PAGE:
In several years of writing "Money & Ethics," I've learned ethical conduct is often in the eye of the beholder.
If I'm ever on the verge of thinking I'm a pretty wise fellow, I know where I can get a quick comeuppance: the reader-feedback inbox for my Money & Ethics column. Our readers -- bless their hearts and sharp tongues -- are not shy about telling me when they think my advice on this or that ethical dilemma is ridiculous.
Like the time I wrote that it's ethically acceptable to leave bequests of different amounts to your children, depending on their different personal circumstances.
Or when I said that it's okay not to give someone who is a prospective buyer of your home the unsolicited information that someone was murdered in the house decades before.
Or when I opined that it's unethical for someone who can afford the major kinds of insurance -- against disability, death or a catastrophic illness -- to choose not to buy coverage, assuming that someone else (family, friends or government) will take responsibility when bad things happen.
I stand by these judgments, but I'd like to remind readers that they are just my opinions. Clearly, everything is not black and white when it comes to ethics.I sometimes point out that my column isn't called "Money and the Law." If a query can be answered with a factual point of law, I tend not to include it.
For example, on the murder-in-the-home topic, readers pointed out that if the crime occurred in the recent past -- say, within three to five years -- some states require disclosure when a buyer raises the question or, in some cases, even if the information is unsolicited. That's true. But in the case I discussed in my column, 30 years had passed, and the buyer hadn't brought up the subject. That's what made the issue a matter of ethics, not law, and I told the seller I didn't think he needed to disclose the situation.
In the corporate realm, many business practices that I disparage as unethical are perfectly legal -- for instance, laying off employees at the first sign of an economic slump, while continuing to pay huge executive bonuses. Or demanding deeper and deeper discounts from suppliers who are clearly struggling, perhaps even more than the buyer's company is struggling.
Striking a nerve. Several estate planners took issue with my approval of a mother's intention to leave unequal bequests to her three children because one had chosen a high-paying profession and two were working in low-paying occupations (all of which were very worthy, she felt). Keep bequests equal, the experts said, to avoid sibling resentment.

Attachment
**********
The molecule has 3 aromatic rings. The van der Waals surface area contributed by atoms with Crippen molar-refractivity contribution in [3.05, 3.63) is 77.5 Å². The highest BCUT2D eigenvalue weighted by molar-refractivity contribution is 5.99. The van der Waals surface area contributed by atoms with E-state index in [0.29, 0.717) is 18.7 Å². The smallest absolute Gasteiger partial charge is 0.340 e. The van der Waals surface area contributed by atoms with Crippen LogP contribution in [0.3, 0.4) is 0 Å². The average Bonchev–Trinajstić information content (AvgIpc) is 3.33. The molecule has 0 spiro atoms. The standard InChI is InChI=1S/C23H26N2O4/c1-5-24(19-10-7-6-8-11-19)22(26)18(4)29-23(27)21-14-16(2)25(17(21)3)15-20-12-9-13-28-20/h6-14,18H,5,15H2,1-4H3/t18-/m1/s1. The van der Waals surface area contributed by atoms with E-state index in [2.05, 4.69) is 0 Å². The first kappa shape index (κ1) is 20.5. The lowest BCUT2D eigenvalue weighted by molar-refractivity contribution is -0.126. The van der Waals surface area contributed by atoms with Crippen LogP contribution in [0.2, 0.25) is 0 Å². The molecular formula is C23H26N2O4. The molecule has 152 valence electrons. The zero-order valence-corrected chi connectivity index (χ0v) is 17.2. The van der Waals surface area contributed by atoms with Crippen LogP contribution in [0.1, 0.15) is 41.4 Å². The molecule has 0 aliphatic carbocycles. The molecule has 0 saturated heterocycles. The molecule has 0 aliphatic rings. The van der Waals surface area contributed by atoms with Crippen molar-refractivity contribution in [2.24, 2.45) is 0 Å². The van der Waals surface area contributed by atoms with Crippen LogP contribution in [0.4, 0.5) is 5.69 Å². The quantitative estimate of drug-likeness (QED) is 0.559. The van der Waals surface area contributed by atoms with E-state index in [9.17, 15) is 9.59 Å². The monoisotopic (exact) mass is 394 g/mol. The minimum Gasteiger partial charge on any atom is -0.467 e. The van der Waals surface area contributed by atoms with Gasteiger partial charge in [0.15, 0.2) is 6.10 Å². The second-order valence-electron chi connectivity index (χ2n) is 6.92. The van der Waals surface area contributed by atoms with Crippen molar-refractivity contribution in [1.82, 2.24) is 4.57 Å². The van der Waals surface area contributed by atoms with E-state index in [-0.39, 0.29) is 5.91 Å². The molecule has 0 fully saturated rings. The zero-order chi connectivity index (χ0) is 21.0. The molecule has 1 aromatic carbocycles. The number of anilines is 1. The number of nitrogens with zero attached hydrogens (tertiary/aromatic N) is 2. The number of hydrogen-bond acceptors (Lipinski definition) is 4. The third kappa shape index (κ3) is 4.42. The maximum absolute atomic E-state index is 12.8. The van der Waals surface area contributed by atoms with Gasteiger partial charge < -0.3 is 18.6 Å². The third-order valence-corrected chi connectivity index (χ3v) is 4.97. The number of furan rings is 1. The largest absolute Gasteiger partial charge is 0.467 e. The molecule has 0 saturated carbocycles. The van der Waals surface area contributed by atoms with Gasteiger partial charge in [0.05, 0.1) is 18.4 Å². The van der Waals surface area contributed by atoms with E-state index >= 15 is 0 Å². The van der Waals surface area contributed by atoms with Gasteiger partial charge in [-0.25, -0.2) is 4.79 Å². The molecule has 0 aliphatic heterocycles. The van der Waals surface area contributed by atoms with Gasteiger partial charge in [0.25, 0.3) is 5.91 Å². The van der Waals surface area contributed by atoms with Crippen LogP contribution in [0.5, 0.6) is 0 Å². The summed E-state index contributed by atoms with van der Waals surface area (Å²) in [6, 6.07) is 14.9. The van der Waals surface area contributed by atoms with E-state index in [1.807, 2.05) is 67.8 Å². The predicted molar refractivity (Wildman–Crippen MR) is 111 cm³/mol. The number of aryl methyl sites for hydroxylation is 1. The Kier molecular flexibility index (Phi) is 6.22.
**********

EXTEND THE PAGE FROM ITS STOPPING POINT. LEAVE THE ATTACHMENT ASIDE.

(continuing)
Maybe that's good family psychology, but the mother had asked me if I thought her plan was ethical. Sure, I told her. But I also suggested that she explain the reasons in her will to family members, while reassuring her children that she loves and respects them equally.
Recently I was critical of a highly paid young adult who, despite being easily able to afford his own health insurance (even if only for catastrophic illness or injury), prefers to roll the dice and "go naked."
My advice apparently struck a raw nerve with readers who are hostile to the new individual-coverage mandate (and tax) in the recently passed health-care law. "I support his decision to avoid buying what he doesn't need or want," one reader wrote. "Yes, he must be able to pay his bills if the unexpected happens," the reader continued, "but the odds are in his favor."
This reader unwittingly agreed with me, I think. The odds may be in the young man's favor, but few young people can afford a major medical emergency on their own. That's what makes insurance an ethical imperative for him and everyone else who can afford to purchase it.
That's just my opinion, of course. And if I have learned anything in several years of writing "Money & Ethics," it is this: Ethical conduct is often in the eye of the beholder.
Columnist Knight Kiplinger is editor in chief of Kiplinger's Personal Finance magazine and of The Kiplinger Letter and Kiplinger.com.